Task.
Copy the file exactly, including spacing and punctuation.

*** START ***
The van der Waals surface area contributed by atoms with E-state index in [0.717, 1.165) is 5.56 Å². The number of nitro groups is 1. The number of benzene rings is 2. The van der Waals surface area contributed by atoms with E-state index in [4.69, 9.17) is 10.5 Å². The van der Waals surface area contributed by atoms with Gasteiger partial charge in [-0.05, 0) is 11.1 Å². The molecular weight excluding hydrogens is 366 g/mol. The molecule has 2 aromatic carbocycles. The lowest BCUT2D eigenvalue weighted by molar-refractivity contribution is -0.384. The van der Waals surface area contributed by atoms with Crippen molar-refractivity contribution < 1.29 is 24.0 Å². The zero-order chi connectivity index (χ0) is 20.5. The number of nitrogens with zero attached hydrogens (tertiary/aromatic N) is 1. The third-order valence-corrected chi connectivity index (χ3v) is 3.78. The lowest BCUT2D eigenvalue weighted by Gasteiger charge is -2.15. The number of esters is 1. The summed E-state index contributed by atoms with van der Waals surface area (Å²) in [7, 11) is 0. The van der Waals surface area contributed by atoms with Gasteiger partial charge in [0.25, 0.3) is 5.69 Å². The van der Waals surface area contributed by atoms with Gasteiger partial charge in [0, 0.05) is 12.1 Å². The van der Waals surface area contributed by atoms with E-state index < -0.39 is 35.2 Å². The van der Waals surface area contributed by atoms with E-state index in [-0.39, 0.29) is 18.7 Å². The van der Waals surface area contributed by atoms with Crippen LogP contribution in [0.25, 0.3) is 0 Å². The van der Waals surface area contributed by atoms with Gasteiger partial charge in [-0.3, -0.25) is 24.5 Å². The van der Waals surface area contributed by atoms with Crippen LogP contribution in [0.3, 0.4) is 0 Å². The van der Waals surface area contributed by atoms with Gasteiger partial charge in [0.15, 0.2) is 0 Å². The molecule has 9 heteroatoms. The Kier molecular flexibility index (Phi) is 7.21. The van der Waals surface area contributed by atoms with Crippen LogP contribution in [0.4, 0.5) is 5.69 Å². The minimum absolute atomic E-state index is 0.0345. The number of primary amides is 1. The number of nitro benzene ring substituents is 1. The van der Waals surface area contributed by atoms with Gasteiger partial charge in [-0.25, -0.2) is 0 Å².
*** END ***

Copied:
The van der Waals surface area contributed by atoms with E-state index in [0.717, 1.165) is 5.56 Å². The number of nitro groups is 1. The number of benzene rings is 2. The van der Waals surface area contributed by atoms with E-state index in [4.69, 9.17) is 10.5 Å². The van der Waals surface area contributed by atoms with Gasteiger partial charge in [-0.05, 0) is 11.1 Å². The molecular weight excluding hydrogens is 366 g/mol. The molecule has 2 aromatic carbocycles. The lowest BCUT2D eigenvalue weighted by molar-refractivity contribution is -0.384. The van der Waals surface area contributed by atoms with Crippen molar-refractivity contribution < 1.29 is 24.0 Å². The zero-order chi connectivity index (χ0) is 20.5. The number of nitrogens with zero attached hydrogens (tertiary/aromatic N) is 1. The third-order valence-corrected chi connectivity index (χ3v) is 3.78. The lowest BCUT2D eigenvalue weighted by Gasteiger charge is -2.15. The number of esters is 1. The summed E-state index contributed by atoms with van der Waals surface area (Å²) in [7, 11) is 0. The van der Waals surface area contributed by atoms with Gasteiger partial charge in [0.25, 0.3) is 5.69 Å². The van der Waals surface area contributed by atoms with Gasteiger partial charge in [0, 0.05) is 12.1 Å². The van der Waals surface area contributed by atoms with E-state index < -0.39 is 35.2 Å². The van der Waals surface area contributed by atoms with E-state index in [-0.39, 0.29) is 18.7 Å². The van der Waals surface area contributed by atoms with Crippen LogP contribution in [0.25, 0.3) is 0 Å². The van der Waals surface area contributed by atoms with Gasteiger partial charge in [-0.3, -0.25) is 24.5 Å². The van der Waals surface area contributed by atoms with Crippen LogP contribution in [0.3, 0.4) is 0 Å². The van der Waals surface area contributed by atoms with Gasteiger partial charge in [0.15, 0.2) is 0 Å². The molecule has 9 heteroatoms. The Kier molecular flexibility index (Phi) is 7.21. The van der Waals surface area contributed by atoms with Crippen LogP contribution in [0.4, 0.5) is 5.69 Å². The minimum absolute atomic E-state index is 0.0345. The number of primary amides is 1. The number of nitro benzene ring substituents is 1. The van der Waals surface area contributed by atoms with Gasteiger partial charge in [-0.25, -0.2) is 0 Å².